As the health care industry evolves, there's greater awareness of what factors contribute to health. Social determinants impact 20% of health, and children’s hospitals are tasked to identify and address social needs to improve patient health outcomes.
Responding to member inquiry, Children’s Hospital Association set out to define tactics implementing social needs screening, the community linkages needed and the inherent challenges they present. A representative sample of children’s hospitals contributed to this snapshot of where screening for social needs stands, and what questions must be answered to bring the practice to scale throughout children's hospitals.
The following are key excerpts from the paper.
Screenings: find a tool to understand the whole patient
It’s been well over a decade since literature on the importance of addressing social determinants of health (SDOH) began to rise in prevalence. Defined by the Centers for Disease Control (CDC) as “conditions in the places where people live, learn, work and play that affect a wide range of health risks and outcomes,” SDOH can include things like food scarcity/insecurity, homelessness or unsafe housing conditions, unemployment, and lack of access to care.
Recognizing the profound impact of these factors, health care providers realize that they can no longer solely focus on the medical needs of their patients. While some children's hospitals work within their community to address these issues on a population level, others are working to address the social needs of individual patients and families.
Children’s hospitals have an added level of complexity when trying to address a patient's social needs, as the needs and context extend beyond the patient to include the family. Children with unmet social needs are familiar to those in the hospital, presenting as non-compliant, with frequent visits to the emergency department for inability to control chronic conditions or issues like failure to thrive.
Additional signs often seen are stressed parents and/or children, an apparent lack of engagement in care or prolonged illness from persistent minor health problems. The consequences of these issues limits the impact of the medical care being provided, affecting the family’s engagement and the child’s overall health.
A starting point: build community connections
One reason many hospitals don’t currently screen for social needs is the uncertainty of how to address them when they are found. To overcome this, respondents suggest a good starting point for building a successful screening process inside the hospital is to establish community relationships outside the hospital. These relationships need to go beyond typical coalition building.
It’s important to understand, and assess, the depth and breadth of resources provided by community and social service organizations in their catchment area, as well as their capacity for referrals.
Tools: Select the right questions
For many, the issue of what comes first—the screener or the resource—is a tough one. While hospitals have taken different approaches, most report they don’t want to ask social needs questions until they have a way to do something with that information. That’s why the topic of building community connections appeared first in this paper. Once those are in place, hospitals can then move to determining which screening tool to use.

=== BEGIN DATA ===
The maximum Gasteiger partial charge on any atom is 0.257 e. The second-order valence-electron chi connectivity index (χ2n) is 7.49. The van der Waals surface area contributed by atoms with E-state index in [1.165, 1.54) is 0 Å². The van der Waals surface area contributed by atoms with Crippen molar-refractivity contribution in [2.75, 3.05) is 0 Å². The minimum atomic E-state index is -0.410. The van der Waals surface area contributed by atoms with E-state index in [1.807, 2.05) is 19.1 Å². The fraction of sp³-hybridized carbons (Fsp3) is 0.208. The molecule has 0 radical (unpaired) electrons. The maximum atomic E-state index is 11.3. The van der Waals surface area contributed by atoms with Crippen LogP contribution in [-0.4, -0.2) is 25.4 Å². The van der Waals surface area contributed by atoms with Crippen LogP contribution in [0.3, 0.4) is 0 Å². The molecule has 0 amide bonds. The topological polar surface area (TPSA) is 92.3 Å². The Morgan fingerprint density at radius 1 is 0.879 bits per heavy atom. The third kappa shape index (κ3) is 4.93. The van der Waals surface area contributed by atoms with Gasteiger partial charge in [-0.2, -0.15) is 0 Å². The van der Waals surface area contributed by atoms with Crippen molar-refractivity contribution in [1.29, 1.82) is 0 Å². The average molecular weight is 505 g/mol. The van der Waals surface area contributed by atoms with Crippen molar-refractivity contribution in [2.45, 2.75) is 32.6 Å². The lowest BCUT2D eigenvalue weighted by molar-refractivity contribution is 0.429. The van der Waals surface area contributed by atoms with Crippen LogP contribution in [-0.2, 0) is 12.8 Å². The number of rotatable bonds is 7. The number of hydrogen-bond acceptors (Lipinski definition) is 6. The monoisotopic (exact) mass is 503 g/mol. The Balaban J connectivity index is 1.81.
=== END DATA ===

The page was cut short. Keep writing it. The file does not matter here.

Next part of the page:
The following list provides a sampling of the screeners and referral platforms member hospitals are referencing. Screeners typically just refer to the set of questions being asked, while referral platforms help identify community resources and may involve care management
Implementation: Starting small to make big changes
Building community connections takes time, effort and strategy. Selecting the best tool for your environment requires the same approach, followed by implementation of the new process. Questions quickly arise when the discussion shifts to implementation:
- How do you institute another process without disrupting clinic flow?
- How does social need screening interact with the other screenings already taking place?
- Do you automate the process on tablets or computers or use pen and paper?
- Have it done person-to-person?
- Who talks to the family about resources for a positive screen?
- Do you institute a process that is referral only, or do you want to close the loop and know services were received?
Moving past the why to improve health outcomes
Collaboration between clinicians and community to improve care for children can be found in the origin story of children's hospitals. That collaboration remains active today, and in many instances, is growing as evidence demonstrates the importance of addressing social needs to achieve positive medical outcomes.
Hospitals are large, complex institutions focused on providing high-quality medical care. But without addressing the other risk factors impacting a patient’s life, medical care can only go so far. Initially, the conversations were focused on why changing the care delivery model from sick care to holistic health was important.
The questions throughout the paper can support your organization’s efforts to develop strategies that effectively address social needs. The hospital examples can connect you with colleagues who found ways to integrate screening tools and uncover factors contributing to poor health outcomes.
"Social Determinants of Health: Know What Affects Health," Centers for Disease Control and Prevention, accessed March 20, 2018.
“Context Counts: How Social Determinants of Health Impact Care Delivery,” Children's Hospital Association, published October 27, 2016.